It's over in the blink of an eye. Well, okay, 50.6 seconds to be exact -- but what an exhilarating not-quite-a-minute. It's Kingda Ka, the record-shattering rocket coaster that New Jersey's Six Flags Great Adventure unleashed in 2005. When it debuted, it took top honors as the fastest and tallest coaster on the planet. Since then, it has elicited scads of screams, abundant adrenaline spikes, hordes of horrific gasps, and at least a few wet undergarments.
(It's no wonder it made my list for the scariest coasters.)
Let's examine this wild coaster and engineering marvel, starting with its wildly impressive stats:
- Type of coaster: Hydraulic launch rocket coaster
- Height: 456 feet (world's tallest when it opened)
- Top speed: 128 mph (world's fastest when it opened)
- Coaster elements: 456-foot tall top hat tower, with 90-degree ascent and descent
- 129-foot second hill designed to provide free-floating airtime.
- Minimum height requirement: 54 inches
Is It Still the Fastest and the Tallest?
When it first launched, Kingda Ka took the tallest and fastest coaster trophies from rival Cedar Point and its essentially similar Top Thrill Dragster. It held both records for many years, but another coaster, Formula Rossa at Ferrari World in Abu Dhabi, has since bested Kingda Ka in the speed department. It is still the fastest coaster in the United States and the world's second fastest coaster.
You can see how the speed demons rate in my updated listing of the world's 10 fastest roller coasters.
As of 2017, Kingda Ka is still holding on to its height record. But it may not have bragging rights too much longer. A very different coaster, SkyScraper, is supposed to open in Orlando in 2019 and take the mantle as the world's tallest coaster.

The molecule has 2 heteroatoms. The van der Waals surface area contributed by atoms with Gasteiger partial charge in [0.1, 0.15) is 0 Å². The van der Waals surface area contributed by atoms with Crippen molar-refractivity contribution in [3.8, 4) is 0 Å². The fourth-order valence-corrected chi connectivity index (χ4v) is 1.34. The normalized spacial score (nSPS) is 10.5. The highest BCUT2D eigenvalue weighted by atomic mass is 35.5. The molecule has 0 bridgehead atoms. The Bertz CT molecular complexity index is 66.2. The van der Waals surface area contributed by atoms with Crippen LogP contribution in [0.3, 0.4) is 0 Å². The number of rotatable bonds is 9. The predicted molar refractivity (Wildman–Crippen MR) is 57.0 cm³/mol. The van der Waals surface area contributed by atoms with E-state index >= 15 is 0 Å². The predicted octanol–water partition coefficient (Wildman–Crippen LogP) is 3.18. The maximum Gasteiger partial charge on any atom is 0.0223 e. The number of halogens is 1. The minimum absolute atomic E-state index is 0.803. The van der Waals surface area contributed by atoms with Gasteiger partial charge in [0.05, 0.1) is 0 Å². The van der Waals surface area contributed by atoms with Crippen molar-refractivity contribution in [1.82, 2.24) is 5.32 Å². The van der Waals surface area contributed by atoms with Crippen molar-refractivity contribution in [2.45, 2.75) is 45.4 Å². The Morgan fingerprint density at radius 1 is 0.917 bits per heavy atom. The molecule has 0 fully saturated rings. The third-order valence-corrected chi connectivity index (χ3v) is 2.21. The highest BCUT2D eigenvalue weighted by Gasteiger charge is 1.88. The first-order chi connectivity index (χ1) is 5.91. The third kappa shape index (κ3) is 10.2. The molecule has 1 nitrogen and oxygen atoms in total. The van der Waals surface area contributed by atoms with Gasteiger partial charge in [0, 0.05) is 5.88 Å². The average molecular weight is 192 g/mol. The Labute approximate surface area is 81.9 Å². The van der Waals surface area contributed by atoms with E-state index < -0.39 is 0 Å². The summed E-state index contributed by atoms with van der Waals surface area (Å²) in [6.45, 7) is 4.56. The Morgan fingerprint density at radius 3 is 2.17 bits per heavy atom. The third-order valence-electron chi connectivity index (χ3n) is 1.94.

See other contenders in my list of the 10 tallest roller coasters in the world.
Kingda Ka uses a hydraulic launch to blast off horizontally and reach 128 mph -- yeah, you read that right, 128 freakin' mph -- in 3.5 seconds. How in the world does it accomplish this amazing feat? You can get the lowdown in my article, "Kingda Huh? How Kingda Ka Works."
To meet huge demand, the rocket coaster accommodates four trains and has two loading platforms in its station. Manufactured by Swiss ride manufacturer Intamin, the thrill machine uses an over-the-shoulder safety restraint system.
Like Ohio's Dragster, Kingda Ka climbs a top-hat tower at 90 degrees. In this case, the apex of the tower reaches a staggering 456 feet, or 36 feet taller than Cedar Point's former champ. We're talking about 45 stories in the air. Riders don't have much time to either appreciate the view or get freaked out, however. The trains crest the tower and plummet 418 feet straight down the other side before entering into a 270-degree vertical spiral.
Kingda Ka uses some of its incredible height and speed to deliver a hint of airtime. After the top hat, it climbs a 129-foot tall hill designed to induce weightlessness. Then, after the proverbial blink of an eye, it's back to the station.
(Come to think of it, it's likely that there isn't any eye-blinking going on among passengers while experiencing Kingda Ka's all-out assault.)
So, how is the ride? I'm glad you asked. Read my full review of Kingda Ka to see how I rate the coaster. (Hint: When it comes to coasters, speed, and height, while important, aren't the only factors that determine a great ride.)
When it first opened, the newfangled ride had numerous mechanical issues that caused delays and closures. I happened to witness the most severe malfunction, which closed the ride for weeks. You can read about it in "Kingda Wah: Record-Breaking Kingda Ka Coaster Malfunctioned."